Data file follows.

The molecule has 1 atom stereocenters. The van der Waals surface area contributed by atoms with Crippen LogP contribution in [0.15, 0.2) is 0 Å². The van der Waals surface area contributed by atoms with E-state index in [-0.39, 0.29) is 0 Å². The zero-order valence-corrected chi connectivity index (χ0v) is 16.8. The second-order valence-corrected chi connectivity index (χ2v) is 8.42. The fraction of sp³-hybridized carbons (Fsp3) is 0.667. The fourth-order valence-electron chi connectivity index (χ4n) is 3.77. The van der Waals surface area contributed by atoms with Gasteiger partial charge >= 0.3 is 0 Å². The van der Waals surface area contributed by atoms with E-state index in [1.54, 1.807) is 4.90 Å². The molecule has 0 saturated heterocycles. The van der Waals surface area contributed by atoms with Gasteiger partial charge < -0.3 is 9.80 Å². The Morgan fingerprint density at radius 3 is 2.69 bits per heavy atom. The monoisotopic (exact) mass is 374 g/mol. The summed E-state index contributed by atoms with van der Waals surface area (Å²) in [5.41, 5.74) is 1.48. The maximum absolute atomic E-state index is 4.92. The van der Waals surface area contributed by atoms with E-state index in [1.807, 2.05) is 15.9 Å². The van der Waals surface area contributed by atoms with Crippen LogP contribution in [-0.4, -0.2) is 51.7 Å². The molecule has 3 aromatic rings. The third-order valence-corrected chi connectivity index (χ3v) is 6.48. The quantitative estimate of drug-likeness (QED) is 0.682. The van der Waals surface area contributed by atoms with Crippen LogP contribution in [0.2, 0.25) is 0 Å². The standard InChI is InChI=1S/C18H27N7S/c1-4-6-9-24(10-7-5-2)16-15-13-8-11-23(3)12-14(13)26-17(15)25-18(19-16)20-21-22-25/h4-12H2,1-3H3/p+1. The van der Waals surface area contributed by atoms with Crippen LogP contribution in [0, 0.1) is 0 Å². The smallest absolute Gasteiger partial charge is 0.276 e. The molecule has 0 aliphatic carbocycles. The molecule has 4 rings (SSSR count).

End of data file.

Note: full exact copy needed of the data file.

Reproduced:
The molecule has 1 atom stereocenters. The van der Waals surface area contributed by atoms with Crippen LogP contribution in [0.15, 0.2) is 0 Å². The van der Waals surface area contributed by atoms with E-state index in [-0.39, 0.29) is 0 Å². The zero-order valence-corrected chi connectivity index (χ0v) is 16.8. The second-order valence-corrected chi connectivity index (χ2v) is 8.42. The fraction of sp³-hybridized carbons (Fsp3) is 0.667. The fourth-order valence-electron chi connectivity index (χ4n) is 3.77. The van der Waals surface area contributed by atoms with Gasteiger partial charge >= 0.3 is 0 Å². The van der Waals surface area contributed by atoms with E-state index in [1.54, 1.807) is 4.90 Å². The molecule has 0 saturated heterocycles. The van der Waals surface area contributed by atoms with Gasteiger partial charge < -0.3 is 9.80 Å². The Morgan fingerprint density at radius 3 is 2.69 bits per heavy atom. The monoisotopic (exact) mass is 374 g/mol. The summed E-state index contributed by atoms with van der Waals surface area (Å²) in [5.41, 5.74) is 1.48. The maximum absolute atomic E-state index is 4.92. The van der Waals surface area contributed by atoms with E-state index in [1.807, 2.05) is 15.9 Å². The van der Waals surface area contributed by atoms with Crippen LogP contribution in [-0.4, -0.2) is 51.7 Å². The molecule has 3 aromatic rings. The third-order valence-corrected chi connectivity index (χ3v) is 6.48. The quantitative estimate of drug-likeness (QED) is 0.682. The van der Waals surface area contributed by atoms with Crippen LogP contribution in [0.2, 0.25) is 0 Å². The standard InChI is InChI=1S/C18H27N7S/c1-4-6-9-24(10-7-5-2)16-15-13-8-11-23(3)12-14(13)26-17(15)25-18(19-16)20-21-22-25/h4-12H2,1-3H3/p+1. The van der Waals surface area contributed by atoms with Crippen LogP contribution in [0, 0.1) is 0 Å². The smallest absolute Gasteiger partial charge is 0.276 e. The molecule has 0 aliphatic carbocycles. The molecule has 4 rings (SSSR count).